This brought us on to a discussion of CW’s assertion that sexual energy could and should be sublimated into personal empowerment. I thought there was a hint of a secular version of Roman catholic celibacy about this view, but I was disquieted by carpenter’s choice of vocabulary at this point when he describes a character in one of CW’s books as a ‘superman’ because the character has used this kind of sublimation to extend his life to 200 years.

After some debate over the implications of Carpenter’s choice of word in this context, Anne went on to note that CW was impressed by Shakespeare, picking up a single line from Troilus and Cressida as the total theme of Shakespeare’s drama. Pat picked up his idea that poetry ‘was a storehouse of emotional or even supernatural power’. His poem about Shakespeare on the Underground was also noted.

Laura then remarked that Tolkien didn’t like CW, and Julie observed that by the 50s CW’s reputation was beginning to fade, perhaps because it was built on his ‘performance’ as a charismatic lecturer and work colleague and not on his increasingly obscure writing. It was noted that Graham Greene called some of his writing ‘pretentious’, and even Lewis found CW’s poems in Taliessin through Logres too obscure.

Laura contrasted this obscurity with Tolkien’s uncharacteristically wry poem on CW, and his anthropomorphising of the landscape in Taliessin, citing as particularly unTolkien-like: ‘O, Buttocks to Caucasia!’ In CW’s anthropomorphising, Pat and I were both reminded of John Donne’s poem ‘O My America!’, at which point Laura questioned Donne’s status as a metaphysical poet!

Pat went on to remark on the apparent dissimilarity between Lewis’s scholarly reputation as the analyst of the courtly love genre, and his participation in bawdy exchanges during Inklings meetings.

Chris then returned us to CW with his observation of Williams’s extraordinary output given that he worked, lectured to evening classes, commuted to and from St Alban’s every day, and had a wife and child. It was remarked that all 3 writers were capable of prodigious output given their domestic and work situations.

For our next meeting we will read Part 3 chapters 1, 2, 3.

From Omer
Apropos Blog 168, and your comments, I’d please like to add the following:

1. I do agree that at many times, Carpenter’s work is hard reading, and at times his ‘psychological’ ideas are rather abstruse.

2. He certainly seems to be ‘pro Tolkien’ and ‘anti Lewis’ (although this seems like a bit of a simplification yet that’s what I felt on reading the work) and seems to make a great mystery out of Lewis’s private life; and

3. In the overall analysis, although quite positive on Tolkien, I didn’t myself much really enjoy reading ”The Inklings”. Somehow, the work comes across as too simplistic and dull.

I dont know if you feel the same way or not –the few people here who have read the book seemed to find it good, or at least a better read than I found it! I guess that’s the ‘subjectivity’ of our tastes at work…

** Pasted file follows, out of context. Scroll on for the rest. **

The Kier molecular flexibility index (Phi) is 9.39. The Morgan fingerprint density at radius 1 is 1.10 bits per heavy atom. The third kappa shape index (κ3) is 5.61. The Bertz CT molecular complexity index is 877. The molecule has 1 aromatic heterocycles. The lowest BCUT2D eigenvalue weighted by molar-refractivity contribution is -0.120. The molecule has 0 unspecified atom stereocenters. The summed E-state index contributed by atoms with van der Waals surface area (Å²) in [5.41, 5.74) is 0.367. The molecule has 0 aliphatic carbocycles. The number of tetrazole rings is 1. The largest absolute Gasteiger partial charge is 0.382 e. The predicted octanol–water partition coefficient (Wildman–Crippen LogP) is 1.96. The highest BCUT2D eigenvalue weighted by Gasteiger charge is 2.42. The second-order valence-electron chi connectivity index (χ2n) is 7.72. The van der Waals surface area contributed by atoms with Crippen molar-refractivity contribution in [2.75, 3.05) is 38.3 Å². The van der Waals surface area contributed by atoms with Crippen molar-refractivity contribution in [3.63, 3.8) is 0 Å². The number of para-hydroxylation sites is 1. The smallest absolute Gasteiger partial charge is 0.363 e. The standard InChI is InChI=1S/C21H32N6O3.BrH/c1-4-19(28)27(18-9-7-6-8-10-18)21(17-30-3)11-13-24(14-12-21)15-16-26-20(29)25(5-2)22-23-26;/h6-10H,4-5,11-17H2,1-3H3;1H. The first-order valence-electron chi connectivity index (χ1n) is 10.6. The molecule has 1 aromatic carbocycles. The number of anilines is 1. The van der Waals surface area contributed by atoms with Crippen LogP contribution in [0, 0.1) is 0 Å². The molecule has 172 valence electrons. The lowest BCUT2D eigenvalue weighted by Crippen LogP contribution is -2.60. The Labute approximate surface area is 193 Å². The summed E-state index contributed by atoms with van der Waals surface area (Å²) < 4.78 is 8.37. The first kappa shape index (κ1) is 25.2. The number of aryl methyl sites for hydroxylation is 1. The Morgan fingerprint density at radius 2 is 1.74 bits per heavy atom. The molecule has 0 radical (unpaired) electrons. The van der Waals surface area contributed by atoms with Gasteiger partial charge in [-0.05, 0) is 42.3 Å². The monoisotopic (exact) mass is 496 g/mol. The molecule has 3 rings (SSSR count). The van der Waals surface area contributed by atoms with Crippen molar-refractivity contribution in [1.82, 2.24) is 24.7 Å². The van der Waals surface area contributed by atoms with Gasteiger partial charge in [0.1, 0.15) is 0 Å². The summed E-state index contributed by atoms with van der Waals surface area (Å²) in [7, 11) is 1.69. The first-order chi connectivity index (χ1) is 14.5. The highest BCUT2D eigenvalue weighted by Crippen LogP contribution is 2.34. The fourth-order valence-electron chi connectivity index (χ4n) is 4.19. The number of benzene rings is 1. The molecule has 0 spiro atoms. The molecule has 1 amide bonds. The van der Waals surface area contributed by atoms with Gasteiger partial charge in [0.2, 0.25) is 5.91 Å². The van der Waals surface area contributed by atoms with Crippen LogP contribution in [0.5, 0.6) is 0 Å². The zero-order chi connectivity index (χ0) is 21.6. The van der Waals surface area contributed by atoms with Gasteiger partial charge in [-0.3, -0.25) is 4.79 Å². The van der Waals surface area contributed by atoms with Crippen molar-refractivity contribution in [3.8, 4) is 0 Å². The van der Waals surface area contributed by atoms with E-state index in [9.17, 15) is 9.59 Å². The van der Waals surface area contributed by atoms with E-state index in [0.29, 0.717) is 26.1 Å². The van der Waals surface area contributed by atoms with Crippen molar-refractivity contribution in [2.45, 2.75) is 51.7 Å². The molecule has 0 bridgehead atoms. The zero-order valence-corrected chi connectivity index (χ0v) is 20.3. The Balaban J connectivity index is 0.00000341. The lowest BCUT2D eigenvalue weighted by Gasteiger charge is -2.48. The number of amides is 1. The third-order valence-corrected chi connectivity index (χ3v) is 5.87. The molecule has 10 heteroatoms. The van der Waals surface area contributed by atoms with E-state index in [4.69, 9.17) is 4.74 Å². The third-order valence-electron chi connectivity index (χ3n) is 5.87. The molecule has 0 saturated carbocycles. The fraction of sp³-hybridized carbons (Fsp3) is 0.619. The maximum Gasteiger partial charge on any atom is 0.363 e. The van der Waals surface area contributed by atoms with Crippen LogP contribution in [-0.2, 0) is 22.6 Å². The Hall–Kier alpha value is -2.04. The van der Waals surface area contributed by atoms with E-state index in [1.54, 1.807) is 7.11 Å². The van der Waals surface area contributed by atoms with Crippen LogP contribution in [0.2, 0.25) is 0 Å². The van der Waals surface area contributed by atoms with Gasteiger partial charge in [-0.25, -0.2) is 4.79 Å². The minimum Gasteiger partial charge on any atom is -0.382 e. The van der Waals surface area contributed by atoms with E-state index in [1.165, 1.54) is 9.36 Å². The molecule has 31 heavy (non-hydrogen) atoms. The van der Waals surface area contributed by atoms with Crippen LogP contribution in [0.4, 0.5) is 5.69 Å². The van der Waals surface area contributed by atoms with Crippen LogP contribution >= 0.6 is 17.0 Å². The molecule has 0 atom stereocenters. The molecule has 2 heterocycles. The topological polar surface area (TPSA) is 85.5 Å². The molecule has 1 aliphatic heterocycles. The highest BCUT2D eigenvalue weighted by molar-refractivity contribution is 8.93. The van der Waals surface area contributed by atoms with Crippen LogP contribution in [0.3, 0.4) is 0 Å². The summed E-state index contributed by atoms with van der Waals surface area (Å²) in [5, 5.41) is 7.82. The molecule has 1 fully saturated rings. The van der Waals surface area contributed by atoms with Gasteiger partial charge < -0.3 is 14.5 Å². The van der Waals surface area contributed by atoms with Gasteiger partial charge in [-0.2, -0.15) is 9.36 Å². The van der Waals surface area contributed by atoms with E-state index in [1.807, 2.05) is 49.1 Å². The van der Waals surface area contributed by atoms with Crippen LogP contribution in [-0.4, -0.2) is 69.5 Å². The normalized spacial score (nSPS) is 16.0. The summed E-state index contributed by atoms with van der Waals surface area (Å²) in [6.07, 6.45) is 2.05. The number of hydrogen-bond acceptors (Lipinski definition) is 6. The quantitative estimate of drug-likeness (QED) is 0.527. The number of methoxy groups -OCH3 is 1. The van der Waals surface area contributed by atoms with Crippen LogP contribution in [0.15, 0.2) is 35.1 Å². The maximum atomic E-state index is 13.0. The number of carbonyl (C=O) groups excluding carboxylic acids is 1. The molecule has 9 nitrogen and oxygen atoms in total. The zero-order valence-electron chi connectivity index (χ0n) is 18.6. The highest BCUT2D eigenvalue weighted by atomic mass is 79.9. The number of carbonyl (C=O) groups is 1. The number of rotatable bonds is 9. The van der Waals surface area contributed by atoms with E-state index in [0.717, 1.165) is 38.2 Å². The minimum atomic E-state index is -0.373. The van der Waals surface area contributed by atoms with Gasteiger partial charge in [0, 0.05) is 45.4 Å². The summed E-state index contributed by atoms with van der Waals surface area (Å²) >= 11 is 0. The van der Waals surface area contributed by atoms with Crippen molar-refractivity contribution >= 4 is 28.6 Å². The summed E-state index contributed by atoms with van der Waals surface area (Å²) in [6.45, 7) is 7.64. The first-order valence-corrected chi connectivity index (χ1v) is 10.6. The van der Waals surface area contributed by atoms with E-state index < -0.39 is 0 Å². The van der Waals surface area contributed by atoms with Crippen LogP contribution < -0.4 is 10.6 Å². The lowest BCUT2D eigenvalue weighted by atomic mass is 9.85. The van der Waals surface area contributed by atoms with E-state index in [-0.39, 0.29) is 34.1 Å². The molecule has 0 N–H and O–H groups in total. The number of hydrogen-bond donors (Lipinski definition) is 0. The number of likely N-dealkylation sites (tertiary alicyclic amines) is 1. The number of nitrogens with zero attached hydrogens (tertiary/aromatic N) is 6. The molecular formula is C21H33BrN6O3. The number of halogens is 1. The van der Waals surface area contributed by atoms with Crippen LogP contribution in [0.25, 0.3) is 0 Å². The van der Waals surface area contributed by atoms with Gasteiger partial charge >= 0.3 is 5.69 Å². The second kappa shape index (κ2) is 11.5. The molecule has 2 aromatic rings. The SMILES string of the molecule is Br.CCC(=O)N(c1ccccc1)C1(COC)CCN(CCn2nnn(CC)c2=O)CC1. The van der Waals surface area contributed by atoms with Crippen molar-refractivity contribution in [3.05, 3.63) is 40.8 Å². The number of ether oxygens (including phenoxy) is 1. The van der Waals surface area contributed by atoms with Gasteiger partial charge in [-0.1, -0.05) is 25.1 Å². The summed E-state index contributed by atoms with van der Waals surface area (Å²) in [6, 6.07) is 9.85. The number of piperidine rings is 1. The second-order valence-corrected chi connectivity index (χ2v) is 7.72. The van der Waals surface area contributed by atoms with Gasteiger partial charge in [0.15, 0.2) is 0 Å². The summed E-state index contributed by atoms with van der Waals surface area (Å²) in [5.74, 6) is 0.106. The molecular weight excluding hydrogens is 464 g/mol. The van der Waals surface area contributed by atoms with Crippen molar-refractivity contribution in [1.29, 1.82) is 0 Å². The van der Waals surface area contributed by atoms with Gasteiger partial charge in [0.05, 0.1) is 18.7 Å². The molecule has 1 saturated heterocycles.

First meeting in February

This week we began our reading of Humphrey Carpenter’s The Inklings, and this biography of C.S.Lewis, Tolkien, and Charles Williams certainly divided opinion in the group.

Ian began the business of the afternoon with his observation that the book presents unbiased opinions of the subjects – including Tolkien – something we have not had to deal with before. Ian noted that this includes the many similarities between the childhoods of Tolkien and Lewis, and the differences between the grown men.

Mike threw down the gauntlet when he remarked that he had read further than the 3 first chapters and had enjoyed the reading, but had come to really dislike Lewis. Mike also observed that Carpenter does a good job of delving into the psychology of the man.

It was noted that the first section of the book is devoted mainly to Lewis with occasional references to Tolkien as appropriate to the chronology of Lewis’s academic life.

Mike went on to remark that, as far as he had read,the description of Lewis and his prolific publication rate actually reveals the extent to which he ‘parasitised’ other writers, including Tolkien. His ‘borrowing’ of special words, such as ‘Numenor’ only slightly altered, into his own work, was mentioned in passing. It was also felt in the group that Tolkien was not ‘streetwise’ enough to object to what his friend was doing.

Lewis’s belittling of Tolkien was picked up by Ian who cited Lewis’s comment on Tolkien ‘No harm in him: only needs a smack or so.’ Laura picked up this theme with her observation of Lewis’s strange comment that Tolkien ‘is a smooth, pale, fluent little chap’. Laura challenged the idea that Tolkien was physically undersized in the way this suggests.

We were beginning to question the terms of the Lewis/Tolkien friendship when Ian noted that their friendship developed when Tolkien’s home life was rather difficult.

Laura changed the theme of the discussion when she remarked on the different teaching techniques employed by Lewis and Tolkien: Lewis created rhyming mnemonics to help his students cope with the patterns of sound change in Germanic languages while Tolkien on the other hand ‘performed’ the language – famously reciting chunks of Beowulf. We thought this would be livelier and offer a better sense of the language.

Anne was interested in Lewis’s naming of a positive inner essence he felt as ‘joy’, and then his eventual love for a woman named ‘Joy’. Anne suggested this might have been an unconscious choice based nevertheless on a feeling that Joy was this inner essence personified.